Eruptive activity persists on Kilauea’s east rift zone, from the vent, Pu‘u ‘O‘o, to the Kamokuna ocean entry in the Hawaii Volcanoes National Park. Attention is at a high level at the ocean entry due to extreme instability of the cliff side, as cracks shown in the photos below have been quickly increasing in width, leading to a couple sizable collapses yesterday AFTER our overflight. Hopefully, we will have the opportunity to post before & after shots soon. For now, these are images from yesterday morning.
A view of the fracture and one of the skylights that has formed as a result of an increase in width. Rising steam from the crack is an indication of its depth, extending to near or beyond sea level.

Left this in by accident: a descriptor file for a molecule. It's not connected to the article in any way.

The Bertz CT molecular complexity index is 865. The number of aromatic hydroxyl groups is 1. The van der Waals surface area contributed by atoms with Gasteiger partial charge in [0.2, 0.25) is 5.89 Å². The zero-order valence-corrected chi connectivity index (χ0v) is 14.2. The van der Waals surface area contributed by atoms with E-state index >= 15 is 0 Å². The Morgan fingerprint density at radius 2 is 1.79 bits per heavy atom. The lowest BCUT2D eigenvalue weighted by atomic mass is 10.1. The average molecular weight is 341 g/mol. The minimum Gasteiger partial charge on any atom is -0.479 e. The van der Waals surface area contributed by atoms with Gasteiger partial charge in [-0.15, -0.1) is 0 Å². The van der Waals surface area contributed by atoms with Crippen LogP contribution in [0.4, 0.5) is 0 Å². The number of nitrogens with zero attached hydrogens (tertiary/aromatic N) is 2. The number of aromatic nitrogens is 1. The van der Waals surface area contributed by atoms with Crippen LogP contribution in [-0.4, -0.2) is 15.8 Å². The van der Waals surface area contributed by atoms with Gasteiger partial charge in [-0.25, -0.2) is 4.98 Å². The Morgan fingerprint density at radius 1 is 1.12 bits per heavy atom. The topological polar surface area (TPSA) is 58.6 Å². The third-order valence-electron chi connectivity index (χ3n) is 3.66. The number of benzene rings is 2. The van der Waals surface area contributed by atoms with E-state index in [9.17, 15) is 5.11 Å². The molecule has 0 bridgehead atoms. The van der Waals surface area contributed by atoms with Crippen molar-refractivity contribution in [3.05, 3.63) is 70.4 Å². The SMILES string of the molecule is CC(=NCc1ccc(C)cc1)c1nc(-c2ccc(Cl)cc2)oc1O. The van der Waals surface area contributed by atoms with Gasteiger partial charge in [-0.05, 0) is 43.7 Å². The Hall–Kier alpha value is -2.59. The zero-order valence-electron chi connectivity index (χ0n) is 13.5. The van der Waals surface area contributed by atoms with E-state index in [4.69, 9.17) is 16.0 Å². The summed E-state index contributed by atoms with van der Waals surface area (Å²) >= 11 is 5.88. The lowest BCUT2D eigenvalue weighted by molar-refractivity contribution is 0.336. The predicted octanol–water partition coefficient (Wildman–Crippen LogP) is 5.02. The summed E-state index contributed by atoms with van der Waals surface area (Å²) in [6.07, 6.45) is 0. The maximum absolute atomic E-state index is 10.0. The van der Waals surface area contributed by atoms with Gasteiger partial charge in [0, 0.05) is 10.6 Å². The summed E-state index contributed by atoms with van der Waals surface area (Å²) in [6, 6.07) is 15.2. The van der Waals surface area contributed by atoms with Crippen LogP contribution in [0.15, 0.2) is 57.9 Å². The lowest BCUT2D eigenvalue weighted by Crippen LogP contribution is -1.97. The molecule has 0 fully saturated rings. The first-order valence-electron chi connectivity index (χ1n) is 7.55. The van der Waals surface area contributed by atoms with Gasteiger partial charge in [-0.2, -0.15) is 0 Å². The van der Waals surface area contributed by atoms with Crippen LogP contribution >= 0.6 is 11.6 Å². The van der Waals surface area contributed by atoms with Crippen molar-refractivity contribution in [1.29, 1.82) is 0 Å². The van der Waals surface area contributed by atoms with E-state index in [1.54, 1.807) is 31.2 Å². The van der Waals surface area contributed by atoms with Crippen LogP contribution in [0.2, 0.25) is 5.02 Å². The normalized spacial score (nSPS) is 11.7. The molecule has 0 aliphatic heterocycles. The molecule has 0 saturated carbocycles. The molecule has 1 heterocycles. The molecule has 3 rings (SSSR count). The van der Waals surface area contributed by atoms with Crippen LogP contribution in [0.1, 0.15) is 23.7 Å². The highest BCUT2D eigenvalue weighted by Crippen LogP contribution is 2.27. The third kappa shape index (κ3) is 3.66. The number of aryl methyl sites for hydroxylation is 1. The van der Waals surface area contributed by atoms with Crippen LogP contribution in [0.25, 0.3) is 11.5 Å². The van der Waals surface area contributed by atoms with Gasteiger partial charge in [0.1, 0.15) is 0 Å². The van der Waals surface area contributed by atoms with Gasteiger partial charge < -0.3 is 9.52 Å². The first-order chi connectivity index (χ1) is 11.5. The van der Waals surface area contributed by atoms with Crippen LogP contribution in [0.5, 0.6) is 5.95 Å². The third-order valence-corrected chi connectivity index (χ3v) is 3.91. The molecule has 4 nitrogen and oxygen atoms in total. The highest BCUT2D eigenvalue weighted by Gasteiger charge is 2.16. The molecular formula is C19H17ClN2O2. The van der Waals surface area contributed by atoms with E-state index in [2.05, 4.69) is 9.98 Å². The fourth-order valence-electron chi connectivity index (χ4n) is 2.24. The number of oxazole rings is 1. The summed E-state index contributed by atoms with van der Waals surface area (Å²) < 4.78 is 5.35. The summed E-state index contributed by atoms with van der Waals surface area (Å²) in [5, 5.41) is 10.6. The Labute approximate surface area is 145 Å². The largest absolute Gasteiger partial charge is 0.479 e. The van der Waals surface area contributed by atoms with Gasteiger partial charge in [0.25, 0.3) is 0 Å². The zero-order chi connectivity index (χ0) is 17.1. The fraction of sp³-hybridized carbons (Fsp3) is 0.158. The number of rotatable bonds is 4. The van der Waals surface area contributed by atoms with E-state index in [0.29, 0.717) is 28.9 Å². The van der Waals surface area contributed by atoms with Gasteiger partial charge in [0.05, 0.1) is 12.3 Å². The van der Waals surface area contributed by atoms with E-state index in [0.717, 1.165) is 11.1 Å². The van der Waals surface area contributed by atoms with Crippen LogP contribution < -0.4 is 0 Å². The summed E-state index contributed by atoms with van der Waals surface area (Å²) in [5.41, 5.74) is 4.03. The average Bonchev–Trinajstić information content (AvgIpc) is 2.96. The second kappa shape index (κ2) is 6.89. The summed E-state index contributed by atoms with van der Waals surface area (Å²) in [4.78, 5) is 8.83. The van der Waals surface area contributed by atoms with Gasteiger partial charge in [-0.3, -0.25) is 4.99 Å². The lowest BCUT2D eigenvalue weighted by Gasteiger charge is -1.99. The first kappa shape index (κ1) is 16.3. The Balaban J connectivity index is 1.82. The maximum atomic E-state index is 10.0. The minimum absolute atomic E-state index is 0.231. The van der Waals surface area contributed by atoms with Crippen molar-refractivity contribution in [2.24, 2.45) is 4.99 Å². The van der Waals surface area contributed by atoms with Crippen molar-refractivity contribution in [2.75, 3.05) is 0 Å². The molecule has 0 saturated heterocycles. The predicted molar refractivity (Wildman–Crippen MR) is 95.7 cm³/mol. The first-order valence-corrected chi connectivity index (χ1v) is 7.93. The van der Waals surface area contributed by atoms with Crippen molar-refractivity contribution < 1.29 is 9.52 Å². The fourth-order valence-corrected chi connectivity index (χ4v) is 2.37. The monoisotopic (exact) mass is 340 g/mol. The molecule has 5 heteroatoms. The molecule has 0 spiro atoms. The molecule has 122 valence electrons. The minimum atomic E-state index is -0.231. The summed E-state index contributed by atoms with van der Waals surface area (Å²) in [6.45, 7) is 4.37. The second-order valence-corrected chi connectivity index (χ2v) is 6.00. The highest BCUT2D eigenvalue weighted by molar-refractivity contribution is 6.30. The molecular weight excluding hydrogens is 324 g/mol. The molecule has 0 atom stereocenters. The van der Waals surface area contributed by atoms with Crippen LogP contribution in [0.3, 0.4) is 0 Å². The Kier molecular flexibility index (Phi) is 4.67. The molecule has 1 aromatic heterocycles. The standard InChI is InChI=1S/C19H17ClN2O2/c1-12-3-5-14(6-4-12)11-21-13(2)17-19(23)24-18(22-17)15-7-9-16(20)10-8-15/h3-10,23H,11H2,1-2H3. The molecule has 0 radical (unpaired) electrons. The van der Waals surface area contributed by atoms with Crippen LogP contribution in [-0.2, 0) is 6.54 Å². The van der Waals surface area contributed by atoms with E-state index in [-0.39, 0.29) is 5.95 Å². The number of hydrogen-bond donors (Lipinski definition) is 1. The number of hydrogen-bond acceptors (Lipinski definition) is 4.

A view of the crack at the Kamokuna ocean entry. A skylight gives a peek at a portion of the river of lava before it exits the tube and into the sea.
A lengthy crack had formed at the ocean entry, running parallel to the ocean’s edge, widening over the past few weeks.
The distal tip of the latest breakout on Pu‘u ‘O‘o’s eastern flank. Still not much more than 1/2 mile from its source.
A view of Pu‘u ‘O‘o and its lava pond on the right, and trail of rising gases extending to the Kamokuna ocean entry near the top middle of the image.